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by Peter Ruegg for ETHZ News
Zurich, Switzerland (SPX) Apr 11, 2013
ETH-Zurich researchers use x-ray tomography to screen lithium ion battery electrodes and can reconstruct the microstructure in high resolution. This helps to understand the discharging and charging process better and develop optimised electrodes.
Mobile phone batteries that last longer, car batteries that enable you to drive further, storage that accumulates a lot of energy from wind and solar generators: many applications require better batteries. The research essentially focuses on three aspects here: researchers want to increase the energy density - in other words store more energy in a smaller battery.
They are also looking to improve the discharging and charging speed by changing and controlling the material, shape and size of the electrochemically active particles and the structure of the battery electrodes in a targeted fashion. And scientists are working on the durability of the battery in general by trying to understand the degradation mechanisms that shorten the life of batteries.
Martin Ebner, a doctoral student from the group headed by Vanessa Wood, a professor at the Department of Information Technology and Electrical Engineering, has been examining the issue of the discharging and charging speed. In order to understand what influences it, he has been researching the microstructure of the electrodes of commercially available and home-made lithium ion batteries. Knowing this also enables us to understand the charging and discharging mechanism better and endeavour to produce optimised electrodes with more efficient batteries in mind.
Hard-to reach microstructure scanned
"This radiation, which can be produced at the Swiss Light Source at the Paul Scherrer Institute, is very bright and spectrally pure. This allows many high-resolution experiments in a short space of time," says Ebner. It only took around five minutes to study a sample on the TOMCAT beamline as opposed to up to five hours on conventional devices. This meant that Ebner could x-ray many electrode material samples produced under different conditions.
Using the hundreds of gigabytes of data that the x-ray tomography generated, the electroengineer was ultimately able to reconstruct the three-dimensional electrode structure. His paper was recently published in the journal Advance Energy Materials and the raw data of the sixteen cathodes studied deposited in a freely accessible open-source database.
Small particles on boundary layer
The size, distribution and configuration of the particles, however, have a major influence on a battery's discharging and charging speed. Smaller particles form a compact structure while the structure in large particles tends to be looser and thus provide more pore space. The porosity of the material ultimately determines the battery's energy density and the speed at which the lithium ions surge through the electrodes during charging or discharging.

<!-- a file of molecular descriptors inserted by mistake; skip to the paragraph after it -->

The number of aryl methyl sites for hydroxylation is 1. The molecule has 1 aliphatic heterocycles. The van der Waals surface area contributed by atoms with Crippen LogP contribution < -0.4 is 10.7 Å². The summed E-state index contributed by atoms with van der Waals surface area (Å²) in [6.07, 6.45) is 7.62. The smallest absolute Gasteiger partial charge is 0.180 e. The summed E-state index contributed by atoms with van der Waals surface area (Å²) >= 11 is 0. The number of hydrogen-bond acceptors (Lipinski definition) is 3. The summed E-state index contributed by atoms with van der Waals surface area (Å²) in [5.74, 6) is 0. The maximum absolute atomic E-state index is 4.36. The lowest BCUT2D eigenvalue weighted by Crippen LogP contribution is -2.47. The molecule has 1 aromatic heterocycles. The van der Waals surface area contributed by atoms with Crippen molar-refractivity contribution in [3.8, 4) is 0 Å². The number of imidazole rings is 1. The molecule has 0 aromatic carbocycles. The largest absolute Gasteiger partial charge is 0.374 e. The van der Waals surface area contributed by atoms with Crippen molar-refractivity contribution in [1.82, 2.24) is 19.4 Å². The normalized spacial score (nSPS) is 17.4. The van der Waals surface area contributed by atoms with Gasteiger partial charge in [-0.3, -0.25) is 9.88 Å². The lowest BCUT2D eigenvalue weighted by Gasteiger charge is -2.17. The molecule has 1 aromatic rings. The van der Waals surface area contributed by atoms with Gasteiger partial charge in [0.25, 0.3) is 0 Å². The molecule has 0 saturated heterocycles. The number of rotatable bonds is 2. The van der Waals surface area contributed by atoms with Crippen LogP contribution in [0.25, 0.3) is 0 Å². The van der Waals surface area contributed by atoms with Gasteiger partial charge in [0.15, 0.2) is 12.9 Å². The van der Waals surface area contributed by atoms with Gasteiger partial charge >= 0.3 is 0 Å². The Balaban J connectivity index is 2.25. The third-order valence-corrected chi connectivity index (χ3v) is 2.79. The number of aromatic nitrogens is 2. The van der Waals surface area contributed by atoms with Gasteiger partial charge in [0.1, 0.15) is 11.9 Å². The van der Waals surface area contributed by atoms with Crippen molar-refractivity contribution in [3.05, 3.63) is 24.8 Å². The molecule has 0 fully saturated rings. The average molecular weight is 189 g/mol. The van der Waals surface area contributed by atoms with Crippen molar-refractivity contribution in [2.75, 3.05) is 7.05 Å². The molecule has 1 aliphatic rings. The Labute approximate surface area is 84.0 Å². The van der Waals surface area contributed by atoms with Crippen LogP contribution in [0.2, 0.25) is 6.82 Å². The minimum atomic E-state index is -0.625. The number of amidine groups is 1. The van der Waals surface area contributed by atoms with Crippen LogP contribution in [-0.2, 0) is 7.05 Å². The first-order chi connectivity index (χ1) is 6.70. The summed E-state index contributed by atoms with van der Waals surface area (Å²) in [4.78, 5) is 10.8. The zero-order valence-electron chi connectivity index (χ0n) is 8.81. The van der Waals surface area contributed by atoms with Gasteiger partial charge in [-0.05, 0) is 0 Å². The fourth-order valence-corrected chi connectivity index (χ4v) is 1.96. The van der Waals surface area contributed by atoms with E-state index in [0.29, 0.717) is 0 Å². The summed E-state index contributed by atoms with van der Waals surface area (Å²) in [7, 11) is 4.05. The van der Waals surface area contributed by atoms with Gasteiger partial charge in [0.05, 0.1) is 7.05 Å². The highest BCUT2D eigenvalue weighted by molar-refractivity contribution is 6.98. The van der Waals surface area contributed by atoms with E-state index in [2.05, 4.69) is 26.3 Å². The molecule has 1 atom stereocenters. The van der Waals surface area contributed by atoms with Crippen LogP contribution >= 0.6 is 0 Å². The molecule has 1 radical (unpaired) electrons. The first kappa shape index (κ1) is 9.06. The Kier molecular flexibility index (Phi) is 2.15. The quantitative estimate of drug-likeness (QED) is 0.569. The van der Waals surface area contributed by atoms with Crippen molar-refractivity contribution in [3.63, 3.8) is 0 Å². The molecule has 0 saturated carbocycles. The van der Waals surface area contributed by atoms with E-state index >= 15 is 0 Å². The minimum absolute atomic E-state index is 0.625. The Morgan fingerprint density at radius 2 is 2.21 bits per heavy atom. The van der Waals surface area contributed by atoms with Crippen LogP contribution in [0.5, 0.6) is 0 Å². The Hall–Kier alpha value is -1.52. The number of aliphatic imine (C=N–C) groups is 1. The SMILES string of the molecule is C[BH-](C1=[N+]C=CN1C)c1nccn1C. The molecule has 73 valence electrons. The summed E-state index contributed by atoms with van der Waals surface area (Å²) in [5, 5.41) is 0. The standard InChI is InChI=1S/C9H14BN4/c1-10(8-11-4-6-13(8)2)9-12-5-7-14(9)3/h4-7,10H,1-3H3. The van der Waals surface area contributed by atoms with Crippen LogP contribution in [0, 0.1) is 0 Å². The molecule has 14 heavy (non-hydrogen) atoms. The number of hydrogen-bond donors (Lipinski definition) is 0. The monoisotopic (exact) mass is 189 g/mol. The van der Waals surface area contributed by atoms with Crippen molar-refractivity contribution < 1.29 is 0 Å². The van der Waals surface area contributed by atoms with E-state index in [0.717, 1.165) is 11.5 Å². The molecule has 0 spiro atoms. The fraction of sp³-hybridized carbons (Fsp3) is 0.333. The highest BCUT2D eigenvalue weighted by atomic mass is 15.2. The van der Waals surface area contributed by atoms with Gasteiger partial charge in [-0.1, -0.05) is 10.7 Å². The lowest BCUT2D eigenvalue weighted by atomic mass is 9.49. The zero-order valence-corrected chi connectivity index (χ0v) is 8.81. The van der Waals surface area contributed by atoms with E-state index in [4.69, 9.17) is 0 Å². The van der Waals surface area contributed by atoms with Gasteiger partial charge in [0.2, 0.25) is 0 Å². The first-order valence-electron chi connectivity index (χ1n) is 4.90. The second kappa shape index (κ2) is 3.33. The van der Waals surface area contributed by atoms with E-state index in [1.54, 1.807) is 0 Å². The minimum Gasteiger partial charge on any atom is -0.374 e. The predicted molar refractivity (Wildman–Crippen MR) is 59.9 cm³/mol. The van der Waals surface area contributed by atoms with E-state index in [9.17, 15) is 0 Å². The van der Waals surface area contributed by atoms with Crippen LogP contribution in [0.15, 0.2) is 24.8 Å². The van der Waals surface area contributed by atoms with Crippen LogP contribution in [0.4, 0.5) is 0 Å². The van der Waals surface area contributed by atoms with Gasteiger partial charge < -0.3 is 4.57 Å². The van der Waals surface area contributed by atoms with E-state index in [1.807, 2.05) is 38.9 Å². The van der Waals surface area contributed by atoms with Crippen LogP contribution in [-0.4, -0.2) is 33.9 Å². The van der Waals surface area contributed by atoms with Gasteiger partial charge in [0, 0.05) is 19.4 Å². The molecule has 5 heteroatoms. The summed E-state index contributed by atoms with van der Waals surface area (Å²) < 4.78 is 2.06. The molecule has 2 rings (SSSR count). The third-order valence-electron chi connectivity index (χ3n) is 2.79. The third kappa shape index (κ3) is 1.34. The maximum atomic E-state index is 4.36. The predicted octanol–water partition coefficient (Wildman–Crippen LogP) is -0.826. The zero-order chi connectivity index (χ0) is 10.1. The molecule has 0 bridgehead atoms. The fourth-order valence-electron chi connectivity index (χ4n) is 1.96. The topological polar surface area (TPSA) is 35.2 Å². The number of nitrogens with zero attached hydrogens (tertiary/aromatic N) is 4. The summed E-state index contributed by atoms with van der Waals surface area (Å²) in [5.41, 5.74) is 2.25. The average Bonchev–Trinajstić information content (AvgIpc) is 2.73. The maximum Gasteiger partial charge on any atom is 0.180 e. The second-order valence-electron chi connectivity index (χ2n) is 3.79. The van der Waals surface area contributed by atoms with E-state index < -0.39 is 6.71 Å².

The flow behaviour of the lithium ions can be described by what is known as tortuosity - the value that indicates the degree of a structure's twistedness. To put it simply, the more twisted the path of the ions through the electrode, the more slowly the battery is charged or discharged and the greater the tortuosity.
Graphite plates hamper ion flow
Depending on the direction from which the ions hit the graphite plates, the tortuosity can be very high. In order to flow around the tiles, long paths are required, which vastly reduces the discharging and charging speed. Lengthwise, however, the lithium ions cross the graphite without any major detours. The analyses reveal that graphite electrodes already exhibit direction-dependent differences in path length of over 300 per cent with a porosity of forty per cent.
The tortuosity of graphite electrodes might be improved through the use of round graphite particles. The drawback here is that up to seventy per cent of the valuable raw material is wasted during production - one reason why many battery manufacturers still use plate-shaped graphite as an anode material.
Optimising established technique
One idea is to rely on the self-organisation of the materials used. However, the criterion is and will remain whether the method is feasible and affordable for industry. "We mustn't forget that a battery is a mass product that needs to be producible in large quantities," says Ebner.
How lithium ion batteries work
However, these travel in the electrolyte fluid inside the battery. The process is reversible: lithium ion batteries can be recharged with electricity. In most lithium ion batteries these days, the plus pole is composed of the transition metal oxides cobalt, nickel and manganese, the minus pole of graphite. In more powerful lithium ion batteries of the next generation, however, elements such as tin or silicon may well be used at the minus pole.
Ebner M, Geldmacher F, Marone F, Stampanoni M, Wood V. X-Ray Tomography of Porous, Transition Metal Oxide Based Lithium Ion Battery Electrodes. Advanced Energy Materials 2013. Article first published online: 13 MAR 2013. DOI: 10.1002/aenm.201200932
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